Thursday afternoon, February 17, we went across the Mississippi River to see a music program at a local suburban St. Paul elementary school. The performers were about a hundred fifth graders, one of whom was our grandson. The audience was classmates from other grades, and the usual assortment of parents, grandparents and others. It was standing room only in the gymnasium.
It was a great program – they always are. Classroom teachers, and all public school employees, on average are genius level when it comes to working with kids. The average civilian would hardly last a day with one-fourth of the students a normal teacher is assigned each and every day. Ditto for those cooks, custodians, secretaries, Principals, etc., etc., etc. Occasional problems? Sure. There are, after all, nearly 50,000,000 kids in those places called “school”.
Thursday we watched one of this large elementary schools music teachers work his magic during the impressively choreographed and timed program with his young charges. Thursday evening the program was repeated.
Teachers – indeed, all school staff – are to be celebrated.
But those same employees are certainly not to be tolerated if they get uppity, and wish to share a tiny bit in the riches of this country.
Across the river, down the road perhaps 300 miles in Madison Wisconsin, at the same time I was listening to my grandson and his classmates, teachers and other public employees were engaging in rarely seen huge protests over an arbitrary attempt to strip them of rights and benefits under the guise of balancing the state’s budget. At this writing, it appears that the employees, with the help of Democrat legislators who literally left the state to prevent the dominant Republicans from achieving a quorum, will manage to at least minimize their losses in the short term, and bring powerful public attention to the problem of attempts to break unions, particularly unionized public workers.
I taught public school (Junior High) for nine years, followed by 27 years of representing unionized public school teachers. Union dues paid my salary and helped fund my private pension. I grew up in a teachers family, and on and on and on. So I am not unbiased when I cheer on those valiant souls who challenged the Wisconsin Governor and hopefully cause he and his slash and burn allies to regret their move (such unanticipated results do occur from time to time.) It’s past time to take a stand.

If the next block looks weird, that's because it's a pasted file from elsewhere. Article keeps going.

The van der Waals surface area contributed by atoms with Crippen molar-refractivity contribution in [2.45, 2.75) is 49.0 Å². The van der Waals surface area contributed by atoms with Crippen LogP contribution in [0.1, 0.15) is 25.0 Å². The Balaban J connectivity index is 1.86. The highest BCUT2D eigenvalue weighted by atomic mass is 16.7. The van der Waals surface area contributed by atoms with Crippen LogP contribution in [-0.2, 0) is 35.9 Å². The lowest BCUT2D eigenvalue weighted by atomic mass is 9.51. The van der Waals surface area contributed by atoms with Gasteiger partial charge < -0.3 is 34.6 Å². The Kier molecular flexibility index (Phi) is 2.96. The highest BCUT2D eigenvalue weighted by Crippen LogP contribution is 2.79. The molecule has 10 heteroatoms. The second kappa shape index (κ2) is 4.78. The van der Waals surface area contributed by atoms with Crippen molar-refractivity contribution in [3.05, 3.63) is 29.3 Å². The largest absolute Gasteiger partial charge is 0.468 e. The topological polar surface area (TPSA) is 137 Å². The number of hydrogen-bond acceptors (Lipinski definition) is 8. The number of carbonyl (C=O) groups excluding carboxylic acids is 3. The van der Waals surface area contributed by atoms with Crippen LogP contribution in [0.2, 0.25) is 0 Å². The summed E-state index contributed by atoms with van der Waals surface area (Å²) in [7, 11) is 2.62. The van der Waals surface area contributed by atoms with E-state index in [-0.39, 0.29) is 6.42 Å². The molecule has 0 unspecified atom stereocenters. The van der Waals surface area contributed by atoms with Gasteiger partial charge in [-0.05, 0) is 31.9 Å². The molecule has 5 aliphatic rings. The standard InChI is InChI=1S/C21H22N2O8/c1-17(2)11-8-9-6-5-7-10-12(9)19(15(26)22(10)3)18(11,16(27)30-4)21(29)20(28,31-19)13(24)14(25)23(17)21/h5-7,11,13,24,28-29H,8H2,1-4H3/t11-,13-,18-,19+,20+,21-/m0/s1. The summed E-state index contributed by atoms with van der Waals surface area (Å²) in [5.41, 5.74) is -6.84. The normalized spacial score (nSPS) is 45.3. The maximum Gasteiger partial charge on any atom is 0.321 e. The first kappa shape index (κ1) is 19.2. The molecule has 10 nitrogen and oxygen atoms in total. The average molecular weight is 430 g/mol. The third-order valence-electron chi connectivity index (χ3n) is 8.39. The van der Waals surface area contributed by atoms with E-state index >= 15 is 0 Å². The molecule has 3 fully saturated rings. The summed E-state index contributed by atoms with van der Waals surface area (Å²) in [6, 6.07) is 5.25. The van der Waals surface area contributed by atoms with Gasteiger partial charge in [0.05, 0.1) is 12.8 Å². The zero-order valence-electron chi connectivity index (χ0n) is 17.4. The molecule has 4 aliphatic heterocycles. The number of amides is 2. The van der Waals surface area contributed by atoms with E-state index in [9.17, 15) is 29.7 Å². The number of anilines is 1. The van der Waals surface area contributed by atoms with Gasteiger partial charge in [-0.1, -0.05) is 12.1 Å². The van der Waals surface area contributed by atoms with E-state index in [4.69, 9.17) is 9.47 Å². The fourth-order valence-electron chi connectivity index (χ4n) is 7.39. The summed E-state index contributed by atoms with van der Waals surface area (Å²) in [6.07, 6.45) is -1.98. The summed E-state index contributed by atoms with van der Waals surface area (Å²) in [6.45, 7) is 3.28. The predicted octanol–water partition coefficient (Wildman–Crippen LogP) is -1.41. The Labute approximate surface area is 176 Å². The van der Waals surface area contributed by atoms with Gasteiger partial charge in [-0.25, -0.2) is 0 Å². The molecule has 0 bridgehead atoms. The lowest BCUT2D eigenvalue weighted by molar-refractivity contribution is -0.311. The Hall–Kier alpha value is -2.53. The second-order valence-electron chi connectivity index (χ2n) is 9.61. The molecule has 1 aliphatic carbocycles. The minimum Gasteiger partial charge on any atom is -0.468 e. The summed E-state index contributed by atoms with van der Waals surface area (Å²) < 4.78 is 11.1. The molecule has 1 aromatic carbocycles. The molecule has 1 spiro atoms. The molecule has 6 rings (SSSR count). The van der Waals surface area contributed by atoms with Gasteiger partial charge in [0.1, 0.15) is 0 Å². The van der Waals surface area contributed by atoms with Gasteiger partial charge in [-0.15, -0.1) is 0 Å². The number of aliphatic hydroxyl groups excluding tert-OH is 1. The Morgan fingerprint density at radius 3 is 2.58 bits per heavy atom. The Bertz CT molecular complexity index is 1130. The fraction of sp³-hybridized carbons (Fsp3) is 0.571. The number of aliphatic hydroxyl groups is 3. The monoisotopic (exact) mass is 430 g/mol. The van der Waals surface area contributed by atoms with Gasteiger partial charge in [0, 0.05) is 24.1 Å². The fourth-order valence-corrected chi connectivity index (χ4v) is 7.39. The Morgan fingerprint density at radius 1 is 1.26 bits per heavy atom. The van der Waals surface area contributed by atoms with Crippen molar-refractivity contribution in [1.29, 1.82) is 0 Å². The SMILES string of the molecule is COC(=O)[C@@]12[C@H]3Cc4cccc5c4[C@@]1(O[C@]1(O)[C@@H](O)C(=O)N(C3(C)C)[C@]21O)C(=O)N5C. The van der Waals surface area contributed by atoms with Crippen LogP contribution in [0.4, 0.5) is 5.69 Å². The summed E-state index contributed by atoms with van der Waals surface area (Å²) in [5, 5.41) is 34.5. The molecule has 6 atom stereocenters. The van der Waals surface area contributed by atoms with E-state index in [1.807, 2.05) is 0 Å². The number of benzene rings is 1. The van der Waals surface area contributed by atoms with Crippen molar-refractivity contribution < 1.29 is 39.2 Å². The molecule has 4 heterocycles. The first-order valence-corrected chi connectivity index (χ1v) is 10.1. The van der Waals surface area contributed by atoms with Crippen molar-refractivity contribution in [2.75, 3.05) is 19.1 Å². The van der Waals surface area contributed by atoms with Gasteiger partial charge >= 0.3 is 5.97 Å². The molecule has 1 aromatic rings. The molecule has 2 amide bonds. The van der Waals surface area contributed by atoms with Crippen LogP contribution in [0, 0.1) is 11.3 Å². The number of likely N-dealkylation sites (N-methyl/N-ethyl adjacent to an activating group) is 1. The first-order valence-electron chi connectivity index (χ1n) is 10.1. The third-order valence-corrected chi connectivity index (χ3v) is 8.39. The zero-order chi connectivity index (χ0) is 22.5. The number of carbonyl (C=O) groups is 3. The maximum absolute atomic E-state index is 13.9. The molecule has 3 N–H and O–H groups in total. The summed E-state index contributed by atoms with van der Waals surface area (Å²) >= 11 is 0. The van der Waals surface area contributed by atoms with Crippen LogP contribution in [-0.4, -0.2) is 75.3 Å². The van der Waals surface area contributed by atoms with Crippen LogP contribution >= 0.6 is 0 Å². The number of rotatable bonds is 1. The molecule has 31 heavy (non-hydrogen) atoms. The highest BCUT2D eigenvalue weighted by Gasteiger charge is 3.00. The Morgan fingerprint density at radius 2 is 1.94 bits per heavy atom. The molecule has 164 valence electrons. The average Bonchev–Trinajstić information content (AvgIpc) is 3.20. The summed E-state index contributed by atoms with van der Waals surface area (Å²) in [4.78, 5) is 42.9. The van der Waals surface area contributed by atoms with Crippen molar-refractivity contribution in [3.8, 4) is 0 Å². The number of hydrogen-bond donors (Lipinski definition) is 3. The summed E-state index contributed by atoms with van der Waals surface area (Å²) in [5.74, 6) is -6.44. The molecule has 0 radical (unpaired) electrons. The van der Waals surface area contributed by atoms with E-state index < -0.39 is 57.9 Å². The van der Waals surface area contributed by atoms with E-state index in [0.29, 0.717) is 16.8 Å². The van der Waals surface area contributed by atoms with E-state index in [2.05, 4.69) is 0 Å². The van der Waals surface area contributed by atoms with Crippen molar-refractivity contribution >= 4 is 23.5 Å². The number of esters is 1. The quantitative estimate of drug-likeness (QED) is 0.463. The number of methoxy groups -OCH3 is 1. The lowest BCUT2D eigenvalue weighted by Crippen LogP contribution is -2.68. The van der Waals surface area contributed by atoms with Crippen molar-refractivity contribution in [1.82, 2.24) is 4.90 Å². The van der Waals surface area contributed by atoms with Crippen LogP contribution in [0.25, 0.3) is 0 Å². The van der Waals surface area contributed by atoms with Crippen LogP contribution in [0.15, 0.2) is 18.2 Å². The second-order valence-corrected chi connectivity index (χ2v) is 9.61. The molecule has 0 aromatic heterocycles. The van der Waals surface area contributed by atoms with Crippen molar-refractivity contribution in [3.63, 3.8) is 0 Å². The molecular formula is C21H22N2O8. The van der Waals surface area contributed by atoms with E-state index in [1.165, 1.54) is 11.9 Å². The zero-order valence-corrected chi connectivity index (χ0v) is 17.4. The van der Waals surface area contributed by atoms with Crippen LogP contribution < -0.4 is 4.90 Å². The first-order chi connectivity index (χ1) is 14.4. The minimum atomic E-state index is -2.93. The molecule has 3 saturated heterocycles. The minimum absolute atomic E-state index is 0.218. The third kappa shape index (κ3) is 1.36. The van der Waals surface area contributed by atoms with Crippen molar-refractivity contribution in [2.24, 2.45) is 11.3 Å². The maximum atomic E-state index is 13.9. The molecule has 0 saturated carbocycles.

Public workers are essential to the public good, and not ‘essential’ as defined by those who would wish them to work as, truly, “public servants”.
Many years ago I heard the issue defined well by a colleague: “public employees are the last to reap the benefits of prosperity, and the first to be burdened by the costs of recession.” He was speaking an abiding truth. The public employer gets the leftovers, if there are any, and were anti-union forces to get their way, the good old days of “come to the table and beg” would again become policy.
Probably half of my nine years of teaching were in those “at will” days where the teachers got what the school board wished to give, which usually wasn’t very much.
By happenstance, my career as union staff coincided exactly with the beginning of collective bargaining in my state, and while both sides made mistakes that first year nearly 40 years ago, and later, we did learn, and collective bargaining has worked reasonably well ever since.
Actually, it would work even better for ALL parties, including the public, were the bargaining playing field opened to include all of the abundant issues which face public education, but managers are afraid of bogey-men that exist in their “minds eyes” about allowing practitioners to – horrors – have a say in education policy.
Get rid of bargaining? Honest managers would agree that unions bring stability to employer-employee relations generally. I know. I did the work, and I know people who worked on the other side of the table back then.
I applaud those courageous workers who when faced with an arrogant challenge by a wet-behind-the-ears new Governor took to the streets and made the national news.
May they be an example to their colleagues everywhere.
The writer taught junior high school geography from 1963-72; and from 1972 to the end of his career in 2000 was field representative for the Minnesota Education Association/Education Minnesota. A career long primary interest has been positive relationships between public schools and the public at large. In addition to this blog site, he retains a site with ideas for better public school engagement with the non-school community. You can access it here.